Is there an advantage for Christy?
So you're trapped in the Amazon with 15 other competitive, maybe even back-stabbing contestants: Is there any up side to not being able to hear them?
"Survivor: Amazon" host Jeff Probst can't think of one.
"I don't think it ever came in handy" for Basalt, Colo., contestant Christy Smith to be deaf, he told reporters last month in Hollywood. "At night, she can't read lips. And you can either sit around your campfire and work really hard to make sure that the one person who needs to read lips can, or you can just carry on as you want, and she's out of luck. And think of the things that go on in this game and...what a disadvantage that is."
Producers didn't tell other contestants that Smith was deaf, or modify any challenges for her, Probst said. "In her last interview that we did with her, the very last question was, 'Do you think it's fair to put you on "Survivor"?' And she thought about it. She said, 'No, but life's not fair.' "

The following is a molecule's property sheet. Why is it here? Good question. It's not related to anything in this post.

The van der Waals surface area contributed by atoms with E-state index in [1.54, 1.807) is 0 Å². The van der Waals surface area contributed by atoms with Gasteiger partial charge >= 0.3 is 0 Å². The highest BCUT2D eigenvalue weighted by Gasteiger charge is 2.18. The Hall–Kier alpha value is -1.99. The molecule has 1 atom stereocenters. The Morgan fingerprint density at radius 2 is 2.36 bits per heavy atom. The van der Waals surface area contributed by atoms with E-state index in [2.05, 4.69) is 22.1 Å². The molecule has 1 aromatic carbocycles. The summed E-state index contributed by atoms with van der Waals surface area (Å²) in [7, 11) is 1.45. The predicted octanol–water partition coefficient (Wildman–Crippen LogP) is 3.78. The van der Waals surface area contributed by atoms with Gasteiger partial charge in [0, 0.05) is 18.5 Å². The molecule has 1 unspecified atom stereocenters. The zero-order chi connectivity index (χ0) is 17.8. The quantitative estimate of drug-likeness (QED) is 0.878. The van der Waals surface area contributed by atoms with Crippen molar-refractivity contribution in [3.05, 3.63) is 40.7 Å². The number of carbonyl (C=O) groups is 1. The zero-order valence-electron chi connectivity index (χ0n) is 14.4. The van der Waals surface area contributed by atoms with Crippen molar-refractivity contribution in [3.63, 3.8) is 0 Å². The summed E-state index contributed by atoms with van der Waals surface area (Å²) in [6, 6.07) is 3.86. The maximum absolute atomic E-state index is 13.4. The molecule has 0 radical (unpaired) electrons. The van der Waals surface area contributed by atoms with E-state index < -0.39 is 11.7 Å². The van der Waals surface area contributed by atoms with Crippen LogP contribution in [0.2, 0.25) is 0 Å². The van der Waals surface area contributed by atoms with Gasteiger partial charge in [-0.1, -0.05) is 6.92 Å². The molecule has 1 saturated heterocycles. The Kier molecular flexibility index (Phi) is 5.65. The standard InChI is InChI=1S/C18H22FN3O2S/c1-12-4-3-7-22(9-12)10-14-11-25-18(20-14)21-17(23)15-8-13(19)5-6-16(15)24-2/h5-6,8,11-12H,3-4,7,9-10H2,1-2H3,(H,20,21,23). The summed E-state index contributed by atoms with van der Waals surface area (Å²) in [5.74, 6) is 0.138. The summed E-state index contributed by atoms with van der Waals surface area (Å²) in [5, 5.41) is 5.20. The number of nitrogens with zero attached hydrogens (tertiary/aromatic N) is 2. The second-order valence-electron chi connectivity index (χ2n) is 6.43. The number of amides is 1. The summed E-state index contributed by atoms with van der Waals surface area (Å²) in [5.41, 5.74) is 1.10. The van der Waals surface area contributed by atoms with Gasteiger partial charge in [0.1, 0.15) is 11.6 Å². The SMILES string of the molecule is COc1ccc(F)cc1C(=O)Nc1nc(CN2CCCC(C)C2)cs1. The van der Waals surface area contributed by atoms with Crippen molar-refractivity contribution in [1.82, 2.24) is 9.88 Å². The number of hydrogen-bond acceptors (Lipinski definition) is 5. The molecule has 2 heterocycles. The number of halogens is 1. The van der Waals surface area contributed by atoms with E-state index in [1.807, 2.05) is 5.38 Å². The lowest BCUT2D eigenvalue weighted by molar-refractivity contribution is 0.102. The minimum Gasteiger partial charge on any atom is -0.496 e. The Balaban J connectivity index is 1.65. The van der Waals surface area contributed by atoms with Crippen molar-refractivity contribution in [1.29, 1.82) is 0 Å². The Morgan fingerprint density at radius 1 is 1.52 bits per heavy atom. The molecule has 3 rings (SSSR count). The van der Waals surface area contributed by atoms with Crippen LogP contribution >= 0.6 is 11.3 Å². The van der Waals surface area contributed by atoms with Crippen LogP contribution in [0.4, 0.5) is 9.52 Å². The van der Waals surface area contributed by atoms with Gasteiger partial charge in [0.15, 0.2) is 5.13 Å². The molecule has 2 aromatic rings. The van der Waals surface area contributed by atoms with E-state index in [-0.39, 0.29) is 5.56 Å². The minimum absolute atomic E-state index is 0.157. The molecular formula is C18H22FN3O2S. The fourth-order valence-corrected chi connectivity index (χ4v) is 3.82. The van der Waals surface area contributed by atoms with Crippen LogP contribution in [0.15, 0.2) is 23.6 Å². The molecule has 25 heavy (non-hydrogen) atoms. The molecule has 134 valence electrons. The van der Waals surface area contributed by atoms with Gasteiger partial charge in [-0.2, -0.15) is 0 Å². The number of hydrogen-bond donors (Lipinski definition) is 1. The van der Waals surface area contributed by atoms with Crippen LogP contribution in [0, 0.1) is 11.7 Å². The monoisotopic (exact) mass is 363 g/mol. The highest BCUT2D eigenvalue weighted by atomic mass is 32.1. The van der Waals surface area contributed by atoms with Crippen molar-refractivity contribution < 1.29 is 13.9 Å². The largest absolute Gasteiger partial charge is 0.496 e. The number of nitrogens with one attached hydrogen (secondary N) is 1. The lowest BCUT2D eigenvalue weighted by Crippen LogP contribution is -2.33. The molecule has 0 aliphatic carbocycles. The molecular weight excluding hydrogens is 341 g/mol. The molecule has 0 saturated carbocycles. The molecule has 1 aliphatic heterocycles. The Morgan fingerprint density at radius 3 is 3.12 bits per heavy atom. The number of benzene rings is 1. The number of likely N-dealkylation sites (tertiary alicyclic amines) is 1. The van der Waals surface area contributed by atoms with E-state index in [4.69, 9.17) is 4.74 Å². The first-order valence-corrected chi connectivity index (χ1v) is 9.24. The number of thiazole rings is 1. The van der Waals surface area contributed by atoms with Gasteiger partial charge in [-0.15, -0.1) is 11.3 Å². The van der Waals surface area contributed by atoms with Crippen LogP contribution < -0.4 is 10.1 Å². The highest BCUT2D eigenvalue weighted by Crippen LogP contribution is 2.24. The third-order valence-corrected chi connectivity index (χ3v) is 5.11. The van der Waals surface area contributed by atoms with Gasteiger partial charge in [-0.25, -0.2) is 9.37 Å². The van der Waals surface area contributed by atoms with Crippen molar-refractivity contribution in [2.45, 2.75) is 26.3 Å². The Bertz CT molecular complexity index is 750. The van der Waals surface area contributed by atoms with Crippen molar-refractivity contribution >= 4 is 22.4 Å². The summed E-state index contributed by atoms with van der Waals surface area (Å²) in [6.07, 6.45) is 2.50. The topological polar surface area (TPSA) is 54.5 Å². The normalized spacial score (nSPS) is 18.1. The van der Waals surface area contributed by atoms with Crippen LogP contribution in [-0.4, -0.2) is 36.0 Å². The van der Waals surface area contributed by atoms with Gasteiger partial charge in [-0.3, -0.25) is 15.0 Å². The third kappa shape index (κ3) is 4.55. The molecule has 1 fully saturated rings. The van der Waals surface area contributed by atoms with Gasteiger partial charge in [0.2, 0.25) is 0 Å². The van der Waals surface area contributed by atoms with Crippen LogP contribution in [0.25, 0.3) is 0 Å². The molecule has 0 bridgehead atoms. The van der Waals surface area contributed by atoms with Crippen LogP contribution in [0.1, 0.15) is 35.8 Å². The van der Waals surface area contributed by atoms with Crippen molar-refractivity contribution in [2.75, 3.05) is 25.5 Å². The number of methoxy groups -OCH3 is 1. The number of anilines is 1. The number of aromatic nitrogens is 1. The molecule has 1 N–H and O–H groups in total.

That doesn't mean deafness doesn't have its compensations, said Deanna Bray, the hard-of-hearing actress who stars as a deaf FBI agent in Pax's "Sue Thomas: F.B.Eye."
"She has other senses. There are some things she's probably better at, skills that some of the hearing people may not have," Bray said recently. "I noticed in her profile that she has good lip-reading skills, so she may be able to work with her team, but I'm not sure. I'm very curious about that."
What skills, other than lip-reading, might a deaf person have that could be useful on "Survivor"?
"We use our eyes a lot more. We see the world through our eyes, and many hearing people overlook that," Bray said, noting that on a recent visit to the FBI, she was invited to try her hand at a shooting range that requires shooters to track several different "suspects" at once. She did particularly well.
"I pay attention," she said.